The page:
I’m hoping I don’t sound incredibly weird when I say our family has its own language. It’s not a full language, before you think we’re nuts, just the odd word that enhances the regular English language. Please tell me I’m not alone?
I brought some words with me to our little family and so did my partner, my daughter has even contributed too! Allow me to share some of our additions to the English language, feel free to start using them yourself.
These are the words I managed to bring with me from my own family and I assume my children will continue to use.
You might call it a hamster, but in our house he’s a sloamer. Think about it, watcher your hamster move. Sloamer works better, doesn’t it? This sloamer is called Blooby, he was named by Greg.
It’s that sleepy feeling you get after a huge meal. It’s the reason your dad falls asleep in the chair after Christmas dinner. It’s what people call ‘milk drunk’ when they talk about babies. In our house it’s botsered, and I think it fits well.
All Razzled Up
Over exciting someone so that they go all wild and giddy. Across the country, dads getting in from work razzle their children up right before bedtime, much to the despair of many mums who have spent the last hour or so calming them down. This is a picture of a razzled child. It’s blurry and his hair is all wild because he’s having curly thoughts. He’s well and truly razzled.
Throughout my late teens, up until I fell pregnant at 21, my mum blamed all of my problems on gadding. Gadding is going out and having fun. “Mum, I’m tired.” “It’s because you were gadding.”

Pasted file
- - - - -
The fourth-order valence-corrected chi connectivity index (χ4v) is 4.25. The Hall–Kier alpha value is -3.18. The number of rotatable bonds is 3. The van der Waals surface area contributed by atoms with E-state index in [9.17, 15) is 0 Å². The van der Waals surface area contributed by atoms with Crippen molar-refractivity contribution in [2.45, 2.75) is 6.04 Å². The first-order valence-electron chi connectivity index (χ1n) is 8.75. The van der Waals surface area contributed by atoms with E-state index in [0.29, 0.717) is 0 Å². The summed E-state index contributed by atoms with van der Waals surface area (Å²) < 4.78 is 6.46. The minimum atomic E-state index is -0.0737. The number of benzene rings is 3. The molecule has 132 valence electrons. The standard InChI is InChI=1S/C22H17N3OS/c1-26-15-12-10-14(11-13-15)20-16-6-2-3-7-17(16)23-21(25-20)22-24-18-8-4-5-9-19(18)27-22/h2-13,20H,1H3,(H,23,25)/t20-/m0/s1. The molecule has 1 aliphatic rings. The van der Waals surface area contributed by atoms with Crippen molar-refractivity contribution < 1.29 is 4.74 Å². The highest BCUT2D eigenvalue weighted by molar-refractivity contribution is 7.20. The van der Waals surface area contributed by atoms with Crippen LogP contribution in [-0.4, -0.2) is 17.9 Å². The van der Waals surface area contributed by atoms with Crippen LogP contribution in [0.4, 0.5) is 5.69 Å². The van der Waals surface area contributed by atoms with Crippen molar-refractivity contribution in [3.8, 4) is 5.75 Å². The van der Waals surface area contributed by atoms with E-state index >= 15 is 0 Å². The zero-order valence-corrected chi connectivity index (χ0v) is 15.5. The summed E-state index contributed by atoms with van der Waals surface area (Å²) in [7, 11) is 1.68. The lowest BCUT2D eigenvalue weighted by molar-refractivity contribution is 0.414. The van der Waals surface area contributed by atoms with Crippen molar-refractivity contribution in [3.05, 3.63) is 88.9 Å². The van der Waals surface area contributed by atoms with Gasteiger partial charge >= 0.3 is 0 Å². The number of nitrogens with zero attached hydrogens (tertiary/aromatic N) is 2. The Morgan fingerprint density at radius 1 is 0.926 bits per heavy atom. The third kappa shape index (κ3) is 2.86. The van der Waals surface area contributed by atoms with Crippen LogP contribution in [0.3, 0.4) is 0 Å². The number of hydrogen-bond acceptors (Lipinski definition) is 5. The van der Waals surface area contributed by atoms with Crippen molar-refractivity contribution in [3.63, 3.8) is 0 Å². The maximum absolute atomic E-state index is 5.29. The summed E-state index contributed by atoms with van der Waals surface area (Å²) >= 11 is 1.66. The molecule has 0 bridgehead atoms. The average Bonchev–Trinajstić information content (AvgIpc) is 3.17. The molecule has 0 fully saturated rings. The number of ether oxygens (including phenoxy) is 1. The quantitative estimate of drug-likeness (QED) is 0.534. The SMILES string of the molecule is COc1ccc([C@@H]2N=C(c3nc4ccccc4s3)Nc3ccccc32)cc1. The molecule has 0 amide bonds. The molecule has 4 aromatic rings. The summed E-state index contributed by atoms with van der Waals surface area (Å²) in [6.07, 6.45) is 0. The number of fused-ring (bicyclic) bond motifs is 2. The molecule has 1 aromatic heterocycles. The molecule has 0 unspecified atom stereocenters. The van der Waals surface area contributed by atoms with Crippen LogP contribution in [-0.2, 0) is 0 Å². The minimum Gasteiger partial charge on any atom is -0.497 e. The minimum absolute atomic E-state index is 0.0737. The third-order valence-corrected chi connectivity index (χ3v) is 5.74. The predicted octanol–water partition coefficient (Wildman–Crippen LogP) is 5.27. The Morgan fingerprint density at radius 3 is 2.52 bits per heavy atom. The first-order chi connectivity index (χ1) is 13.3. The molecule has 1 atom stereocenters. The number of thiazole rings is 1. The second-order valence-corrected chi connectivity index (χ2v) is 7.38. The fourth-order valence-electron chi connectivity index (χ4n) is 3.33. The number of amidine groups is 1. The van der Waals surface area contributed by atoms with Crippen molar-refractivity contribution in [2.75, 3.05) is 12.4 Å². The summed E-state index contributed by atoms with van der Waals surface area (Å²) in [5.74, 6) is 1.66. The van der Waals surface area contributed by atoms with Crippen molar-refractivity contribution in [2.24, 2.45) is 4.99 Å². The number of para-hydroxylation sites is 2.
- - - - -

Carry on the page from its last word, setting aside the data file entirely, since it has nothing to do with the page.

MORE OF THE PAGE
“Mum, my throat hurts.” “It’s because you were gadding.”
“Mum, my hair has gone green.” “It’s because you were gadding.”
Staying up late in the pursuit of fun is the root of all problems. I don’t go gadding any more, I still get ill and tired but now I guess the cause is a mystery.
Dog means dog, and dog also means anything else you want it to. I’m not sure when it started, I think in the last few years but my brother does it too. You can add ‘dog’ on to the end of words to make them more fancy (Jendog, Robdog, Emdog). You can replace any word you like with dog, “come and eat your dog [dinner].” Or you can create a hybrid dog word , “pass me the dogmote [remote].”
I’m not even sure why we do it. It anything, we’re cat people (this is where 60% of my readership logs off, never to return).
Accidental Hipster Dad’s words
Food. “I’m hungry I need some chonks.” Also works as someone eating something, “too late, he’s already chonked it.” I feel like this should be a normal word and I forget not to use it in public.
Noggy bread is the crusty bread you get from bakeries (or Lidl if you’re us and not so posh). You dip it in soup or stew and Accidental Hipster Dad won’t eat his stew without it. The extra crusty end bits are the nogs of the noggy bread. It seems really fitting, doesn’t it?
In real terms, rangoli is the sand art in the picture. When Emma was a tot, she told me rangoli was a swear word for bum. I didn’t even know it was a real word but don’t you think it sounds rude? We still use it. We still treat it like it’s a rude word and if you use it, you get tickled.
Do think I’m completely insane now? You must have some daft words to share too? Please tell me your own family’s words and quirks!